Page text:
The Amateur Mycologist - Valdivia, Chile

in steemstem •  4 months ago

These posts are not for foraging. They are intended for entertainment and intellectual satisfaction only. These posts are not a field guide nor comprehensive in any way - their accuracy is not assured in any way. Do not eat wild mushrooms unless you are a professional, have substantial professional assistance or have a wealth of personal experience with a specific species. Do not make any foraging decisions based on these posts. To do so could be dangerous or life threatening.


00100dPORTRAIT_00100_BURST20180507162113740_COVER.jpg

Our trip through Chile brought us to Valdivia, where we found a variety of odd balls.

Some, like Tetrapyrgos alba, this very delicate, almost lacey basidiomycete, for instance, showed up frequently on small decomposing sticks. This beautiful white mushroom was a photo favorite for anyone who ran across it.

But others hid in deeper obscurity, like the Xylaria colony below, and its accompaniment of resting spiders


00100dPORTRAIT_00100_BURST20180507113411571_COVER.jpg

Xylaria hypoxylon and possibly a second Xylaria species looking for all the world like miniatures from the set of the Lord of the Rings.

Sometimes the best place to look for mushrooms is the underside of a log, and this was no exception. In fact, there's a lot going on in this picture fungally. The black fronds are one Xylaria species, while the light frond in the nearer foreground is Xylaria hypoxylon. Meanwhile, the spiders, locked in a kind of "oh shit" rigor mortis, seem to be resting on a bed of resupinate fungus themselves.

The wildlife on this log's underside was not limited to spiders and mushrooms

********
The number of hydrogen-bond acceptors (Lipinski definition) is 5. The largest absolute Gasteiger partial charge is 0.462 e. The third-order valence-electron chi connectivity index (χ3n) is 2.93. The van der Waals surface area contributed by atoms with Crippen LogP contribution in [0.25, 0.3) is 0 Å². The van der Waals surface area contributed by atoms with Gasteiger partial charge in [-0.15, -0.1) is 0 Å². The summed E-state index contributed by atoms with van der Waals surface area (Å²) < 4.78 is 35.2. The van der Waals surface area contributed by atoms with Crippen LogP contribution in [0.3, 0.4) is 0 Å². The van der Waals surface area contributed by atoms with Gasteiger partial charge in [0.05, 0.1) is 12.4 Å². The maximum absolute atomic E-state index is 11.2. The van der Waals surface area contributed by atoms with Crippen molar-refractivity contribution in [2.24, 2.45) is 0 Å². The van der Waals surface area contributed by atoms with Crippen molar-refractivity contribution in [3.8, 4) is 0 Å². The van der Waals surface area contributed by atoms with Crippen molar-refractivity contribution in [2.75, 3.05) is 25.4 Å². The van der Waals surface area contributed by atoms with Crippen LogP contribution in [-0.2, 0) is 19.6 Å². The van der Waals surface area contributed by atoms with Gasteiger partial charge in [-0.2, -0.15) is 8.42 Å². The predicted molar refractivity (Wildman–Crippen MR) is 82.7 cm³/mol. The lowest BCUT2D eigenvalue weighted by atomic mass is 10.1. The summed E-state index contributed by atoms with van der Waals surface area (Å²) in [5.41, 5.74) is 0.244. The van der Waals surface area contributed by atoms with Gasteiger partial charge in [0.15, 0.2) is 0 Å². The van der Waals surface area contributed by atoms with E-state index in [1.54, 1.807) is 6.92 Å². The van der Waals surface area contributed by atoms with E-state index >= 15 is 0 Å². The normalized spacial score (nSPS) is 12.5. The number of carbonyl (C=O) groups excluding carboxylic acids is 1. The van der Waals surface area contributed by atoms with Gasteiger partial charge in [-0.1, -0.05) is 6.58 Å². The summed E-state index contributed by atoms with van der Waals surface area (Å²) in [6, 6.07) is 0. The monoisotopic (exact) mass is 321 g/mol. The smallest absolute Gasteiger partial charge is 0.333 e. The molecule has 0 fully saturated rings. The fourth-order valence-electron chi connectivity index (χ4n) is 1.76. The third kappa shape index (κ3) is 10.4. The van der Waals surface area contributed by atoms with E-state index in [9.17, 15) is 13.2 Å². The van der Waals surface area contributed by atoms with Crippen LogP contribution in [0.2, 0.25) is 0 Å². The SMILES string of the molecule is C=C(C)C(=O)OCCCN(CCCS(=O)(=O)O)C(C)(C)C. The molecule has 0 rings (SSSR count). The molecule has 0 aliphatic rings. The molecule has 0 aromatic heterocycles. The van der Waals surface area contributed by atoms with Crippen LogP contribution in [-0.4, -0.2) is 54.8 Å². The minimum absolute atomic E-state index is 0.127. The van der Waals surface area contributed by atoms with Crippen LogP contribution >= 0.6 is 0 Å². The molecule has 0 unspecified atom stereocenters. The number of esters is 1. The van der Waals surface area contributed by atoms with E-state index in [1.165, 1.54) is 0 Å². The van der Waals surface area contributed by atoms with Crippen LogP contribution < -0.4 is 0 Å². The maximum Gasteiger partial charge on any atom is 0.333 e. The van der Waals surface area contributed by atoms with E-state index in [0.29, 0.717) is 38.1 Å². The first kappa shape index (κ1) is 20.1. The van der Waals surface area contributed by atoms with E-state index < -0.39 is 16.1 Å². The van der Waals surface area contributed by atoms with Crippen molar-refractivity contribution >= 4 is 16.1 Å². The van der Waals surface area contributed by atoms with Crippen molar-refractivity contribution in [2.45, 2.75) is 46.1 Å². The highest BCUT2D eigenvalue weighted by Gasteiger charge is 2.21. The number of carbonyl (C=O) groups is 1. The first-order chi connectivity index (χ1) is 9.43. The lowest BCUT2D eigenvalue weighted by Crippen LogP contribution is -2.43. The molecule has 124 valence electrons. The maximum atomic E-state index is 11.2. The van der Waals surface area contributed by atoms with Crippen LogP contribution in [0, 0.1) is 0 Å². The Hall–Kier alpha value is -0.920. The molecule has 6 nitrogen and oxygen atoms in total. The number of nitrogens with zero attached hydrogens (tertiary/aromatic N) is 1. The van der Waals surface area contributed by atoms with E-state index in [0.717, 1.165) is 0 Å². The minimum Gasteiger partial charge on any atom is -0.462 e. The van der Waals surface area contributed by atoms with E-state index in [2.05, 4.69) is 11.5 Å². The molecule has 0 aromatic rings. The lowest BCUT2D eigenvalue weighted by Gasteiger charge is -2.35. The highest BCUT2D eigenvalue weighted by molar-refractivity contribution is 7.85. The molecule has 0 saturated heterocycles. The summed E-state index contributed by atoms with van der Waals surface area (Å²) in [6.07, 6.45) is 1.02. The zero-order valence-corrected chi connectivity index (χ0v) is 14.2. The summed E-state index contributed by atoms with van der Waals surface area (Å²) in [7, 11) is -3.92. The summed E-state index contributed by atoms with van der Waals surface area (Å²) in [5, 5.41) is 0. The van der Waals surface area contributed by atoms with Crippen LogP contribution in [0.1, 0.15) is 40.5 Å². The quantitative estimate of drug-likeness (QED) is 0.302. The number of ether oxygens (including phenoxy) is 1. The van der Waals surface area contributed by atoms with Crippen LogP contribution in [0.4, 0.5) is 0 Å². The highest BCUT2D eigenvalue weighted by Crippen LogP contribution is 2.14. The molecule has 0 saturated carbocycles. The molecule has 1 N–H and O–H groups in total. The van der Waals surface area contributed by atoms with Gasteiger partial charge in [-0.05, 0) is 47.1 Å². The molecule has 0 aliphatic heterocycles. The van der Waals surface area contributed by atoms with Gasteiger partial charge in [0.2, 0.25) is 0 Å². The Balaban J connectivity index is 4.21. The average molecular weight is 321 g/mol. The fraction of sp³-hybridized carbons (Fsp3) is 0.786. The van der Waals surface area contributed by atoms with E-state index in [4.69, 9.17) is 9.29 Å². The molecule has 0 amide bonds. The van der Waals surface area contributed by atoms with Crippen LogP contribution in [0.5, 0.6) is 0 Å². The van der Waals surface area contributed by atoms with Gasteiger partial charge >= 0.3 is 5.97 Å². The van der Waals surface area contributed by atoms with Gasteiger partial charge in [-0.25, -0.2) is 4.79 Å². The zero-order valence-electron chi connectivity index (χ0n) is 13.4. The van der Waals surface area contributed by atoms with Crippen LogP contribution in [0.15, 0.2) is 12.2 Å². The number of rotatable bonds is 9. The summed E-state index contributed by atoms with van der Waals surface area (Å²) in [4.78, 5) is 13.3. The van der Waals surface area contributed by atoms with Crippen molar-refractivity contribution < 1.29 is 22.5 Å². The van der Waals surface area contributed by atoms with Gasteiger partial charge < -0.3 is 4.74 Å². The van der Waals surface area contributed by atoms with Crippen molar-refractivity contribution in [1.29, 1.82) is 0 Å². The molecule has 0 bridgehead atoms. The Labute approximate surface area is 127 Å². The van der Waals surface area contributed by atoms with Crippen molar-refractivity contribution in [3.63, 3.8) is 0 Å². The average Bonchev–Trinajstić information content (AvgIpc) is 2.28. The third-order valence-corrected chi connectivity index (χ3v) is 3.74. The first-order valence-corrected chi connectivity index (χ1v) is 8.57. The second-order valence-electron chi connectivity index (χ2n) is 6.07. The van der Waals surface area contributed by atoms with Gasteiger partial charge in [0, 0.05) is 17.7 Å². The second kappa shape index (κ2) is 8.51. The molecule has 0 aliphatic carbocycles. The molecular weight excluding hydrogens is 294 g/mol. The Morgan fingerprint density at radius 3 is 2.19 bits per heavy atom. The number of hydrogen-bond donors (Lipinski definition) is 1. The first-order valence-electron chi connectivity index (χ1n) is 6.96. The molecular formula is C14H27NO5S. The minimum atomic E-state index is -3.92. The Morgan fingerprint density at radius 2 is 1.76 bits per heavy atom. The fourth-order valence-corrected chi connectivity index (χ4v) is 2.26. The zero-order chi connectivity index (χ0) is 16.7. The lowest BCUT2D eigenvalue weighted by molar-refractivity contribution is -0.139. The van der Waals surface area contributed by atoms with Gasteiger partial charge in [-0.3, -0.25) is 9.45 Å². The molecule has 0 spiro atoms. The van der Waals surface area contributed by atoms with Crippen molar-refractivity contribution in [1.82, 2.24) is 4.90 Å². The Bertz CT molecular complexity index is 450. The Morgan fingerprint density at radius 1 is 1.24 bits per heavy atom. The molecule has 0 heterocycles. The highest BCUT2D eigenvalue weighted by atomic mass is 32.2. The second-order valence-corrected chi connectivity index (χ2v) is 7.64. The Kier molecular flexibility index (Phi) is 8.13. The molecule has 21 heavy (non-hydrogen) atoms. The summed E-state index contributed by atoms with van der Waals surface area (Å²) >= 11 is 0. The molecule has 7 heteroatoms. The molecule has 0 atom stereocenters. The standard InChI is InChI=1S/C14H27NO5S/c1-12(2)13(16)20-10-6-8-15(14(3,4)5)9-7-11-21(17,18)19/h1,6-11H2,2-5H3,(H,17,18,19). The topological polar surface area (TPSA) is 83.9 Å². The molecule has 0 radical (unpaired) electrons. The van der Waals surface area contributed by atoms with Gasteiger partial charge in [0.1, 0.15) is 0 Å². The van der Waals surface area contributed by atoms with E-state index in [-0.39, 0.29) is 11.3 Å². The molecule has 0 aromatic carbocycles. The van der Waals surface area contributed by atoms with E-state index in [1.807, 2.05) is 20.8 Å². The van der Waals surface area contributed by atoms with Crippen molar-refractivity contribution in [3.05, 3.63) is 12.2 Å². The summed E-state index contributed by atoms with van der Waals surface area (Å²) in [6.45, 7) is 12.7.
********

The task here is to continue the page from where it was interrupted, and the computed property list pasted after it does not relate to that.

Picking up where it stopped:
00100dPORTRAIT_00100_BURST20180507113404011_COVER.jpg

Compare this fella to Limax maximus and the resemblance is not insignificant.

Whatever the exact species of this prodigious slug, he made for a strange bedfellow in this well-defined underworld. You can make out the mottled texture of his skin, as well as the hints of the many spires of Xylaria blurred in the background.

The finds in Valdivia were not all hidden away and obscure. Some made themselves known from a surprising distance, and by surprising means.


00100dPORTRAIT_00100_BURST20180507162814388_COVER.jpg

Cortinarius lebre - one of the few Cortinarius we found that can be identified without too much question.

This little species is quite beautiful IMO, a very delicate shade of purple or lilac, with slightly glistening, slightly sticky cap and obviously a cortina, this phallic little number tends to stand out visually.

But its real superpower is scent!

00000PORTRAIT_00000_BURST20180507163040803.jpg

You don't need to cut C.lebre open in order to get a whiff of its extraordinarily powerful odor.

But it helps. Even as you approach the mushroom you begin to smell an intense chemical scent. To me, it smelled like something akin to a crushed up pencil eraser.

Once you cut it open and lean in for a sniff the odor hits your olfactory senses like smelling salts. It it intensely odoriferous, and not a pleasant odor either. If the unbroken mushroom smells sort of like a pencil eraser, the sliced mushroom smells like being on the floor of a pencil eraser factory. Just a nostril filling smell that drags itself all the way through your sinuses and deposits itself onto the back of your tongue.

The cut specimen was impossible not to smell, and once you knew what it smelled like, it was totally possible to find and even identify the presence of this mushroom, through smell alone.

Get done looking at the well defined photos of the partial veil and pretty underlying gills and then check out the other end of the Cortinarius spectrum below.